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Illinois Partner Starts GLOBE Integration Early with Preservice Teachers


Sparking a curiosity in science for his young students is what drives Dr. Do-Yong Park. "Children want to learn science," Dr. Park said. "I want to help them as much as possible and I have found that teaching GLOBE brings out the best in me and the students I teach."

Dr. Park began conducting GLOBE workshops in both Illinois and Ohio in November of 2006 as an Associate Professor of Science and Geosciences Education in Curriculum and Instruction at Illinois State University (ISU). ISU is a GLOBE Partner based in Normal, Illinois. For the past five years, the university has been very active –– training over 110 teachers. "Through my experiences as a GLOBE trainer, I have found ‘inquiry,' ‘integrated,' ‘personal,' ‘local,' and ‘relevant' to be words that represent key elements of the GLOBE teaching approach." said Dr. Park.

This year, workshops covering various GLOBE protocols are being offered as well as a semester-long inquiry project and a symposium presentation to approximately 70 preservice teachers. Those teachers at the schooling or supervised training level of an education major that is not yet fully certified to teach, as demand for the program continues to rise.

Dr. Park's latest workshop at ISU provided preservice teachers with instruction and practice in Cloud and Surface Temperature protocols, which was made possible by a grant from Illinois Association of Teacher Educators. In addition, this group also learned how to perform observations using GLOBE cloud charts along with outdoor observation. Teachers learned best practices for entering data into the GLOBE website database and discussed how the data can be utilized to teach Atmosphere using an inquiry-based approach. Surface temperature was also on the agenda along with its importance in relation to the climate and the atmosphere. Participants were split into five groups assigned to measure the surface temperature of three different ground sites: low grass, soil, and concrete. After learning how to use an infrared thermometer, participants measured nine spots within a 20x20 yard site and entered the data into the GLOBE database. Each group discussed how to link these activities to environmental education at the 3rd, 5th and 7th grade levels.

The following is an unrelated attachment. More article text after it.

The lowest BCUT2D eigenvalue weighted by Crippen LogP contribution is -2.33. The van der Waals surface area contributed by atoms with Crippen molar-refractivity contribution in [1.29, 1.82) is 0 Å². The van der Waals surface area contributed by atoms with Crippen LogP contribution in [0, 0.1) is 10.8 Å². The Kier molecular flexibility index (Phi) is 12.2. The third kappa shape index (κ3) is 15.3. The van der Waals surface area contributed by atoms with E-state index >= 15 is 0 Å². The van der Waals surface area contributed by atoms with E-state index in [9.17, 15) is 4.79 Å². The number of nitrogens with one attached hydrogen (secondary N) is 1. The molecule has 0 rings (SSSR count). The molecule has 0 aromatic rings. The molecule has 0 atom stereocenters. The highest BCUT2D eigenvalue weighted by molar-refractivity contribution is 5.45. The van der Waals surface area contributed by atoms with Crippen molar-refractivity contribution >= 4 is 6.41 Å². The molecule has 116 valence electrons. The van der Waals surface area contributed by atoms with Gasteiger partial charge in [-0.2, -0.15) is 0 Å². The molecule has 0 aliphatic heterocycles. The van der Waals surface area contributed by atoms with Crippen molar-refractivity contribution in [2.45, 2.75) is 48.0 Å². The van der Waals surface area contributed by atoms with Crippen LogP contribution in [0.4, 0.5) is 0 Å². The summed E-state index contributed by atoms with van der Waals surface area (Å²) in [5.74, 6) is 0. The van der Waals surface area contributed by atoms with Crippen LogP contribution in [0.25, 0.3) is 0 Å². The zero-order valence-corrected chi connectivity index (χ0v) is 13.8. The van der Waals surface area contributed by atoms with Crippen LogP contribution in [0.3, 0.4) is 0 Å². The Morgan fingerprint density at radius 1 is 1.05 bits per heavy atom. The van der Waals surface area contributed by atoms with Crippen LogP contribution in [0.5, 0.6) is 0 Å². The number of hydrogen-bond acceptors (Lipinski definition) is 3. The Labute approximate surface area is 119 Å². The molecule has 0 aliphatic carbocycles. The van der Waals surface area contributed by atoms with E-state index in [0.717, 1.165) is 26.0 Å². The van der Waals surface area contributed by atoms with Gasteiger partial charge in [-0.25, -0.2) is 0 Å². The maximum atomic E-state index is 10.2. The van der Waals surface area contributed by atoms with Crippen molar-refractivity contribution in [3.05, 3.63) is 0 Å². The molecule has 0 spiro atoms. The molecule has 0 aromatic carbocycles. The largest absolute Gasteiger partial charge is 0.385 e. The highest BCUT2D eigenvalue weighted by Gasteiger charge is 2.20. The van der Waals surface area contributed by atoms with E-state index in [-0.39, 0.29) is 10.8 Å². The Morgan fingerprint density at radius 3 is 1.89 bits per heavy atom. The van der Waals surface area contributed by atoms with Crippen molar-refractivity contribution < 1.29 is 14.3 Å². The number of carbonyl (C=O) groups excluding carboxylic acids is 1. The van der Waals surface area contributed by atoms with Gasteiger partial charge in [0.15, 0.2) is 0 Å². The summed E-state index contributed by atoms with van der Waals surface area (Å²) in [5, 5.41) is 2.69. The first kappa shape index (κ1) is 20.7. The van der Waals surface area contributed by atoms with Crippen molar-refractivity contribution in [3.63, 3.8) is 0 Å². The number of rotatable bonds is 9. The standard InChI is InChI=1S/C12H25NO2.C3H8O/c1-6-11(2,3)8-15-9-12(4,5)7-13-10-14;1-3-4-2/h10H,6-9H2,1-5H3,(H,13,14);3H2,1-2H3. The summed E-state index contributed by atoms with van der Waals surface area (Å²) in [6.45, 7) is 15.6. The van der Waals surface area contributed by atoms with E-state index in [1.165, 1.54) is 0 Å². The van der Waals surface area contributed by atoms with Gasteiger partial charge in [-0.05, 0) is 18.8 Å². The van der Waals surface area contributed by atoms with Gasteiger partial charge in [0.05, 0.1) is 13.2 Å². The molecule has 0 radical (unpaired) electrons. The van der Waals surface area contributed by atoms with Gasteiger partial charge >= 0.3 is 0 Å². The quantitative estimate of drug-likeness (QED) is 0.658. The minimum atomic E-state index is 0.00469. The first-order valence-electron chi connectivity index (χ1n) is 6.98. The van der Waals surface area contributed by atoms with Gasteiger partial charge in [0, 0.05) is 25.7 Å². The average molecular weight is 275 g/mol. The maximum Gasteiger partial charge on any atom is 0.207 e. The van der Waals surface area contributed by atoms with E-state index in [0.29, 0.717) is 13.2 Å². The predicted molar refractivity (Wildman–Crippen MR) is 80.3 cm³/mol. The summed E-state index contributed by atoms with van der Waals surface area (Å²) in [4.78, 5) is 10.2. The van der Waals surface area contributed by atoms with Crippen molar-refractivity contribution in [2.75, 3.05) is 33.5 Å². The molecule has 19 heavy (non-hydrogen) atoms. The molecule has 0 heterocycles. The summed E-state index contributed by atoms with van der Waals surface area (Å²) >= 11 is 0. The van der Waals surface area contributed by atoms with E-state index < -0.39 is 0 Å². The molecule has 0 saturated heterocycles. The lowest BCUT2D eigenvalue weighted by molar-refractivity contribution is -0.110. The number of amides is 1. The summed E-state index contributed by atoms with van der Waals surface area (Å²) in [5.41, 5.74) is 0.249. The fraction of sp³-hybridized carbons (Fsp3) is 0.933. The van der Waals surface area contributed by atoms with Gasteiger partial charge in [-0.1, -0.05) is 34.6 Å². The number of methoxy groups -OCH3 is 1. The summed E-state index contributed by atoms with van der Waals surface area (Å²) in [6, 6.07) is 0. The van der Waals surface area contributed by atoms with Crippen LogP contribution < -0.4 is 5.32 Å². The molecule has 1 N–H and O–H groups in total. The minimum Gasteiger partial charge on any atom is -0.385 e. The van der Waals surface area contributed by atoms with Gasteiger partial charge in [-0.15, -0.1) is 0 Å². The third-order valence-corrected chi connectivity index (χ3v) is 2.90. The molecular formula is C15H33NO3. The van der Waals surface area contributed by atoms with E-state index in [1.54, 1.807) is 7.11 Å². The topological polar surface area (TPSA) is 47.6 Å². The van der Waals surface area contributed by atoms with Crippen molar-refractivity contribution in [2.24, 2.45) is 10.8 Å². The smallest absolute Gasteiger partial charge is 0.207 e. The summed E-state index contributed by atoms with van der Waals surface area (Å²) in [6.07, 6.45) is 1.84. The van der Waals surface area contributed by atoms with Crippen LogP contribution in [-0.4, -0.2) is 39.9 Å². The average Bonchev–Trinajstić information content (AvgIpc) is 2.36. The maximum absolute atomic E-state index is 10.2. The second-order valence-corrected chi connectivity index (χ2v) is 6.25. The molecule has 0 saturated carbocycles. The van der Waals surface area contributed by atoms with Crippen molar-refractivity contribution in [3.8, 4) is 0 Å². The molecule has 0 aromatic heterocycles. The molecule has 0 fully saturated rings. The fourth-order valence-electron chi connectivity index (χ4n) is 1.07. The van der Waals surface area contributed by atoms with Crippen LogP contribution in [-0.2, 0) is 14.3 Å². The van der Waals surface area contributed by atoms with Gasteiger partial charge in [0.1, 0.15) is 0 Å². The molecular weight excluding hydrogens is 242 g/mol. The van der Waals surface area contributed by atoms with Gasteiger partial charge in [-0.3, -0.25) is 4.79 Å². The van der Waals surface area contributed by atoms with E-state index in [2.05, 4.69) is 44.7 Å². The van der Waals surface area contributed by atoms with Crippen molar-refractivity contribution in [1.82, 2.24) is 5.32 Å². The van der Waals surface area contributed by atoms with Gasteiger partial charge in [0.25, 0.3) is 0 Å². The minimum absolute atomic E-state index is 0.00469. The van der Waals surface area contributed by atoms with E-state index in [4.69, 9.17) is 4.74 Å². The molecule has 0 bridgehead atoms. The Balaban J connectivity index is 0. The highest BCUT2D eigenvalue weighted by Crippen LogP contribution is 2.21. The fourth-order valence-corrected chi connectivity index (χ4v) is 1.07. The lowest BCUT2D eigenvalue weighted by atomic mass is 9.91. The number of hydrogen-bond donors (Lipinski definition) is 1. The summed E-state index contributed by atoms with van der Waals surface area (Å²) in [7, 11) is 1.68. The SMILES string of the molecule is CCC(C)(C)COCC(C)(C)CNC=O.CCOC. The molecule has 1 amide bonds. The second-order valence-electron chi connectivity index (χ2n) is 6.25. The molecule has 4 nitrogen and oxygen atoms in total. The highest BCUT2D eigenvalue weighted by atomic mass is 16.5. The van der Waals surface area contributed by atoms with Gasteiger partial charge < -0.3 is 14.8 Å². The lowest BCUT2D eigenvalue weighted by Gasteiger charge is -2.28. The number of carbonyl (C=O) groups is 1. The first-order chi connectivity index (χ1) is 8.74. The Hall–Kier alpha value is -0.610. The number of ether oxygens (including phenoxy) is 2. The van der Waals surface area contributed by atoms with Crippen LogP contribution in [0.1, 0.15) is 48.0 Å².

Workshops are where interested teachers develop a passion for GLOBE. In an effort to further amplify that, Dr. Park traveled to Wright State University, in Dayton, Ohio to teach Surface Temperature, Soil pH, Cloud, and Hydrology pH protocols. This group of enthusiastic teachers experienced firsthand how teaching science through empirical experiences can impact and invigorate students. "Science is an argument with evidence," Dr. Park said. "It is not just about teaching what the textbook presents." When conducting these workshops, Dr. Park uses the "4Ex2 Inquiry Method," which stands for Engage, Explore, Explain, and Expand with Reflection and Assessment. It encourages students to reflect on what science means in their lives, especially when assessing and resolving problems.

There have been positive responses to Dr. Park's method of teaching. "What you said about it being our responsibility to get true inquiry science learning into the classroom made an impression on me. The GLOBE Program is a great vehicle to make science real," one teacher said.

Whereas preservice teachers are certified to be GLOBE teachers upon completion of their education, inservice teachers benefit even more immediately. Inservice science teacher Denise Holmes at Glenn Elementary School implemented GLOBE protocols immediately into the classroom following her training. Ms. Holmes stated, "We study clouds and the atmosphere in science class but GLOBE carries it a little further and makes it real to kids. They are having so much fun contributing to a global project that they're giving up their recess to be a part of it." One fifth-grader mentioned, "I really like science. I never liked science until I started gathering data outside the classroom during recess time. I don't care about recess time, but I love GLOBE activities."

GLOBE Workshops are also offered to faculty members from both ISU and Wright so that they can incorporate aspects of the program into their STEM school programs and science methods classes. One professor noted that "GLOBE is a fascinating way to teach inquiry-based environment science to preservice teachers and K-12 students. I am grateful for all the efforts of educators around the world to make GLOBE available for all."

Find out how to join the GLOBE community by registering for upcoming workshops.

Read more GLOBE Stars in Illinois, USA:

24 October 2011